For one Wetumpka pharmacist, this time of the year means giving flu shots — and lots of them.
“We’ve given a lot of shots just (Thursday), probably 15 to 20,” Adams Drugs pharmacist Ashley Sellers said. “It takes two days after getting the shot for it to get in your system. Get it now to prepare for later.”
Sellers’ warning is backed up by the Centers for Disease Control (CDC). For the 2019-20 flu season, the CDC recommends people get the vaccination by the end of October. The CDC indicated vaccinating in July or August may lead to reduced protection against the virus for older adults.
Sellers indicated the pharmacy has not recently prescribed antiviral medications like Tamiflu which is used to treat symptoms caused by the flu virus.
According to information provided by the Alabama Department of Public Health (ADPH) for Sept. 15-21, the northern and east central districts are reporting “significant” influenza activity.
The eastern central district includes Elmore, Autauga, Bullock, Chambers, Coosa, Lee, Lowndes, Macon, Montgomery, Russell and Tallapoosa counties.
The northern district is made up of Colbert, Cullman, Franklin, Jackson, Lauderdale, Lawrence, Limestone, Madison, Marion, Marshall, Morgan and Winston counties.
The timing of flu season varies each year but the CDC recommends everyone 6 months and older getting a flu vaccine by the end of October.
Vaccinations are especially important for those at risk of serious flu complications, including young children, pregnant women, people with chronic conditions like asthma, diabetes or heart and lung disease, people 65 years and older, healthcare workers and those who live with high-risk people.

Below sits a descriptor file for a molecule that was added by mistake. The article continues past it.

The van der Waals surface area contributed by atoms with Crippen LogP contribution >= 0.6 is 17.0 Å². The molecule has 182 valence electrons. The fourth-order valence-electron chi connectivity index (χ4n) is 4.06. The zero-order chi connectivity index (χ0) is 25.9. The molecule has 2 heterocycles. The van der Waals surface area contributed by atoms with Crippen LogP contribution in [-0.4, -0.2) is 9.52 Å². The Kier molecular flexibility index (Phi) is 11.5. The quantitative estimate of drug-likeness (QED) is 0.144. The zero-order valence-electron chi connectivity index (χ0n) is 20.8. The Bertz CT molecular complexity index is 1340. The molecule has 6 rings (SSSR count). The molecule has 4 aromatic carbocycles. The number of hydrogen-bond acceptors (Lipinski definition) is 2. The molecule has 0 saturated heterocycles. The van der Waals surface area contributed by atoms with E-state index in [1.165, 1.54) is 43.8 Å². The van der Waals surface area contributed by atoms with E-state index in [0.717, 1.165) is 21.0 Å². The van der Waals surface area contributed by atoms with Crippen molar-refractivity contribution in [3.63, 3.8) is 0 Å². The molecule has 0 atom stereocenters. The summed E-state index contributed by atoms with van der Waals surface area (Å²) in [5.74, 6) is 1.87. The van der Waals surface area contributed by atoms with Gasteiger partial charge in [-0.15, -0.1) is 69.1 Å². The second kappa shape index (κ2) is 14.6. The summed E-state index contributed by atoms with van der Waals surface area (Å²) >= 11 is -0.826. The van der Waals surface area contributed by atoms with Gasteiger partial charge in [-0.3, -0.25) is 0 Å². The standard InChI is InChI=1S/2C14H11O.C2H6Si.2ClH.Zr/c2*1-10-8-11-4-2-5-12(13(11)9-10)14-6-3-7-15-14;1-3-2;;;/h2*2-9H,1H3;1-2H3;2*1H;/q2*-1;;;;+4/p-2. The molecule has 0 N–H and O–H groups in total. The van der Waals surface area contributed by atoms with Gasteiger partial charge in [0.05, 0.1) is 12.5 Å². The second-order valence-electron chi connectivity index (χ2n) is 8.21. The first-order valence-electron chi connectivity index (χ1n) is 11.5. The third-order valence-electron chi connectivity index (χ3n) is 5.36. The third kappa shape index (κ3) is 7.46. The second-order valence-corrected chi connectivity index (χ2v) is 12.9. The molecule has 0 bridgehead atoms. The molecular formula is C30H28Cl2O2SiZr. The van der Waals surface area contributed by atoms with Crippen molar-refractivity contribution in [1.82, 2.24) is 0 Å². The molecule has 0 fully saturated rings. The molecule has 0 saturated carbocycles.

Auburn nursing professor Linda Gibson-Young has a specific warning for people who vape as they could face major challenges if they were to get the flu.
“The lungs are still developing until the age of 22, and when patients are introducing the electronic vapor into the lung tissue we are seeing significant concerns,” she said.
“The lung tissue is very thick and viscous, which is similar to a cystic fibrosis patient. Having the thick mucus is problematic because it’s difficult to get rid of viruses, bacteria and often harbors into what we term as pneumonia in the lung tissue.”
The flu virus is very dangerous for the elderly and school-aged children. Thousands of children younger than 5 years of age are hospitalized with severe symptoms every year.
According to CDC data, more than 26 million people caught the virus from October 2018 to May 2019.
If you suddenly start feeling bad — your body aches, you are feverish, your head is stuffy and you are sneezing — see your doctor immediately because you may have the flu.
Symptoms of the flu include fever, aching muscles, chills and sweats, cough, fatigue, nasal congestion and sore throat. The symptoms are present around two days after exposure to the virus.
People with the flu are the most contagious in the first three to four days after their illness begins, though children are capable of transmitting the illness for as long as a week.
The ADPH recommends people take the following steps to guard against the flu.
• Get a flu vaccine as soon as possible.
• Wash your hands after handling trash, being in contact with sick people or touching door knobs.
• Cover your coughs and sneezes with a tissue or your upper sleeve.
• Stay at home if you have a fever.
• Keep a supply of fever/pain reducing and cold/flu medications.
• Clean and disinfect surfaces that are frequently touched — door knobs, water faucet handles, phones and food preparation surfaces, for example.
• If you are sick, keep a record of your fever or other symptoms, get plenty of rest and drink clear fluids like water, broth and sports drinks.
• Call your doctor if symptoms get worse. Symptoms to be aware of include difficulty breathing, sudden dizziness, confusion, severe vomiting and flu-like symptoms that improve but then return with fever or worsened cough.
For additional information, call the ADPH Immunization Division at 800-469-4599 from 8 a.m. to 5 p.m. Monday through Friday.